Couching his argument in terms of fairness, President Obama proposed a range of policy initiatives Tuesday night in his State of the Union address, asking Congress to shift a heavier tax burden onto the very wealthiest earners, subsidize domestic manufacturers and energy producers, and crackdown on corporations and political interests that have exploited the nation in its dark economic hour.
"We can either settle for a country where a shrinking number of people do really well, while a growing number of Americans barely get by," he said. "Or we can restore an economy where everyone gets a fair shot, everyone does their fair share, and everyone plays by the same set of rules. What's at stake are not Democratic values or Republican values, but American values. We have to reclaim them."
Obama called for those making a gross income of more $1 million a year to pay a minimum rate of 30%, enumerating a policy principle for the so-called "Buffett rule," which was named for the billionaire Omaha investor who famously complained that he pays a lower rate than his secretary. The proposal, which has a slim chance of making it through a divided Congress, would predominantly affect those who currently pay a 15% rate on investment earnings, and would also deny mega-earners any targeted tax breaks or credits.
"You can call this class warfare all you want," he said, directly addressing Republican critics. "But asking a billionaire to pay at least as much as his secretary in taxes? Most Americans would call that common sense."
In addition to once again proposing alternative energy tax credits, Obama put a renewed focus on natural gas and domestic manufacturing. He proposed subsidies for manufacturers willing to open plants in hard-hit communities, as well as a new tax on overseas profits. He worked in paeans to immigrations reform, a new housing refinancing program to be funded by a fee on large banks, and restrictions on congressional lobbying and trading. As with other policy initiatives put before a joint session of Congress in the last two years, these proposals will likely have more life in Executive Branch whitepapers than in committee rooms on Capitol Hill.
Not everything Obama spoke about required congressional action. In a potential effort to sew up liberal dissent on a looming mortgage fraud settlement between state attorneys general, the federal government and the banks, Obama announced the creation of new law enforcement unit tasked with investigating securitization fraud, headed by New York AG Eric Schnereiderman, who broke from the settlement talks last year over a disagreement about potential immunity for banks in that matter. If the commission seemed like a political gesture, it was one of many in the speech.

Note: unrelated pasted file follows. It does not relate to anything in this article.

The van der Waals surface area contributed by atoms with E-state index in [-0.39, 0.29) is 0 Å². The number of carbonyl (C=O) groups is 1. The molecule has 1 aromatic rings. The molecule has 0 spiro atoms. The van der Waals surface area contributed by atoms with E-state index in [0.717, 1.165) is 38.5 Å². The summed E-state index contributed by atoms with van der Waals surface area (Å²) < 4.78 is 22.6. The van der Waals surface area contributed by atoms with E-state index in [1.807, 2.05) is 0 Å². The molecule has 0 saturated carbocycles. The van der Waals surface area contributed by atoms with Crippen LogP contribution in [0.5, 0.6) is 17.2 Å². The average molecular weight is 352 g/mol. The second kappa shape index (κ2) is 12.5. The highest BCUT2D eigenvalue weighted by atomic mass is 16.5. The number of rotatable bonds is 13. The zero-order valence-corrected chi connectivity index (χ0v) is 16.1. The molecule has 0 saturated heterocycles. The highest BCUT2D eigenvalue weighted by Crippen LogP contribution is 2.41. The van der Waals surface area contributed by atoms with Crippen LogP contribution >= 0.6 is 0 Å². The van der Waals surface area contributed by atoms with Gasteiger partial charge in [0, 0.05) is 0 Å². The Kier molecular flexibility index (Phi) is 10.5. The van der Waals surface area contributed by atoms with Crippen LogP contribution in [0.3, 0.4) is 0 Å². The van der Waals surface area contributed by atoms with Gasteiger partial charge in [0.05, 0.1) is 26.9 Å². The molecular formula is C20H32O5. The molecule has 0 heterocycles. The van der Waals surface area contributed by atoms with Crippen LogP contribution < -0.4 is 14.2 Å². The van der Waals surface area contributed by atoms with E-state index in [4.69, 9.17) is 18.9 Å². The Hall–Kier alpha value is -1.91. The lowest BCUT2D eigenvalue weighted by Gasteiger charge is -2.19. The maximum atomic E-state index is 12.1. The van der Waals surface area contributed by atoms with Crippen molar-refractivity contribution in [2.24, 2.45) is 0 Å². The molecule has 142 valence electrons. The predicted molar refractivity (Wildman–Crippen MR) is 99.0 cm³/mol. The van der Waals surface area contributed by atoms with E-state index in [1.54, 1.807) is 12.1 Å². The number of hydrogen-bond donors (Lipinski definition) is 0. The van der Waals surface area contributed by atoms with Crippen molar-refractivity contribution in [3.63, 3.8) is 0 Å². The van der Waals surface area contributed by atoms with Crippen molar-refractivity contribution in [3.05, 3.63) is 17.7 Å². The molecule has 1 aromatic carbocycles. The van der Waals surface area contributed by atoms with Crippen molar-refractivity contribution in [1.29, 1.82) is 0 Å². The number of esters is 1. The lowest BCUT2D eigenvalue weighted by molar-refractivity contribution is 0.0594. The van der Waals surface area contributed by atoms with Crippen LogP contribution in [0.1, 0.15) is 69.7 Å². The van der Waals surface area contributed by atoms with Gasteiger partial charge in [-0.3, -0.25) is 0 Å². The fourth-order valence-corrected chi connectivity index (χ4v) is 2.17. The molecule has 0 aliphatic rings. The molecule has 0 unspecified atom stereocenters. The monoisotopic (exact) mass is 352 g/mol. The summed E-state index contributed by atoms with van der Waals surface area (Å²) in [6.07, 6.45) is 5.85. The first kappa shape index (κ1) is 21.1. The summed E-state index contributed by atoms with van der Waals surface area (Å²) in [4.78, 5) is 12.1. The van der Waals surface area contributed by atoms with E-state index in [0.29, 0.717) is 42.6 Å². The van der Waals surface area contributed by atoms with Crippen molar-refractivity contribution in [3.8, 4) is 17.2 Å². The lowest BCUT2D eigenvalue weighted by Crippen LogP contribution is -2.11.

Though never mentioned explicitly, signs of Obama's looming re-election campaign were everywhere. He directly addressed the claims of Republican front runner Mitt Romney, a big investment earner who could see his tax rate doubled by the Buffett rule, that "envy" drives the President's tax policies. "We don't begrudge financial success in this country. We admire it," Obama said. "When Americans talk about folks like me paying my fair share of taxes, it's not because they envy the rich. It's because they understand that when I get tax breaks I don't need and the country can't afford, it either adds to the deficit, or somebody else has to make up the difference like a senior on a fixed income; or a student trying to get through school; or a family trying to make ends meet. That's not right."
The plights or triumphs of swing states were ubiquitous, and Obama pledged to rejuvenate industry in "Cleveland (Ohio, 18 electoral votes) and Pittsburgh (Pennsylvania, 20 electoral votes) and Raleigh (North Carolina, 15 electoral votes)." Orlando, Louisville, Charlotte, Toledo and Chicago all got mentions too, but none as many as Detroit. His decision to bailout auto companies was implicitly celebrated in a long section of the speech dedicated to their subsequent rejuvenation. "We bet on American workers. We bet on American ingenuity," he said. "And tonight, the American auto industry is back."
The speech was also bookended by a narrative on the power of cooperation evident in the U.S. military. In Obama's telling, this collaborative spirit, a model for the nation, led to the killing of Osama bin Laden, which just happens to be his crowning foreign policy achievement. Romney, who has accused Obama of being an apologist overseas and declinist at home, was again the ghost in the room when Obama said, "Anyone who tells you America is in decline or our influence has waned doesn't know what they are talking about."
It was moments like this that underscored the tension in the President's argument. Obama was making an aggressive case for the merits of his first term, while trying to stoke a sense of urgency about his second. The nation was neither in disrepair nor perfect mint. And that view was reflected in Obama's tweaking of the State of the Union's most famous line: "The state of our Union is getting stronger," he said. "And we've come too far to turn back now."